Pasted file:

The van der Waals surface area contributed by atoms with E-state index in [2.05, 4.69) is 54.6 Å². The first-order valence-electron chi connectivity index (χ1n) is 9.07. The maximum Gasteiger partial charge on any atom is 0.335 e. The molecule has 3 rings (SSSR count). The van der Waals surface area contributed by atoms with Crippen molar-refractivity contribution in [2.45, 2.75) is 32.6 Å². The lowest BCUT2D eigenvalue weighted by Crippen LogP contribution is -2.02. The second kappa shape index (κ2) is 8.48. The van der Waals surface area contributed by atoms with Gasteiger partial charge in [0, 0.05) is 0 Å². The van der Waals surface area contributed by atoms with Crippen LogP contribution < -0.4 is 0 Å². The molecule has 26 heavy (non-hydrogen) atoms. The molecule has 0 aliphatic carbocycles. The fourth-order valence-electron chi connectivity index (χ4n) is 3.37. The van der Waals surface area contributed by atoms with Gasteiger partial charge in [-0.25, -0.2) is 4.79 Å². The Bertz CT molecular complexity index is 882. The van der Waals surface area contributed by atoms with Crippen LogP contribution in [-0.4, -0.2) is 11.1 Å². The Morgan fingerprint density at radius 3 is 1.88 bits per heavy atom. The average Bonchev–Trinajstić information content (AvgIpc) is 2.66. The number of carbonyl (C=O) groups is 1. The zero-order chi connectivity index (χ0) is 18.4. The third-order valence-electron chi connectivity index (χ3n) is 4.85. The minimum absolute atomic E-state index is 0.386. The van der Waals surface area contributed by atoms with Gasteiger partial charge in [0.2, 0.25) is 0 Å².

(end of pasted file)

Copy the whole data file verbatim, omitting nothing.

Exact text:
The van der Waals surface area contributed by atoms with E-state index in [2.05, 4.69) is 54.6 Å². The first-order valence-electron chi connectivity index (χ1n) is 9.07. The maximum Gasteiger partial charge on any atom is 0.335 e. The molecule has 3 rings (SSSR count). The van der Waals surface area contributed by atoms with Crippen molar-refractivity contribution in [2.45, 2.75) is 32.6 Å². The lowest BCUT2D eigenvalue weighted by Crippen LogP contribution is -2.02. The second kappa shape index (κ2) is 8.48. The van der Waals surface area contributed by atoms with Gasteiger partial charge in [0, 0.05) is 0 Å². The van der Waals surface area contributed by atoms with Crippen LogP contribution < -0.4 is 0 Å². The molecule has 26 heavy (non-hydrogen) atoms. The molecule has 0 aliphatic carbocycles. The fourth-order valence-electron chi connectivity index (χ4n) is 3.37. The van der Waals surface area contributed by atoms with Gasteiger partial charge in [-0.25, -0.2) is 4.79 Å². The Bertz CT molecular complexity index is 882. The van der Waals surface area contributed by atoms with Crippen LogP contribution in [-0.4, -0.2) is 11.1 Å². The Morgan fingerprint density at radius 3 is 1.88 bits per heavy atom. The average Bonchev–Trinajstić information content (AvgIpc) is 2.66. The number of carbonyl (C=O) groups is 1. The zero-order chi connectivity index (χ0) is 18.4. The third-order valence-electron chi connectivity index (χ3n) is 4.85. The minimum absolute atomic E-state index is 0.386. The van der Waals surface area contributed by atoms with Gasteiger partial charge in [0.2, 0.25) is 0 Å².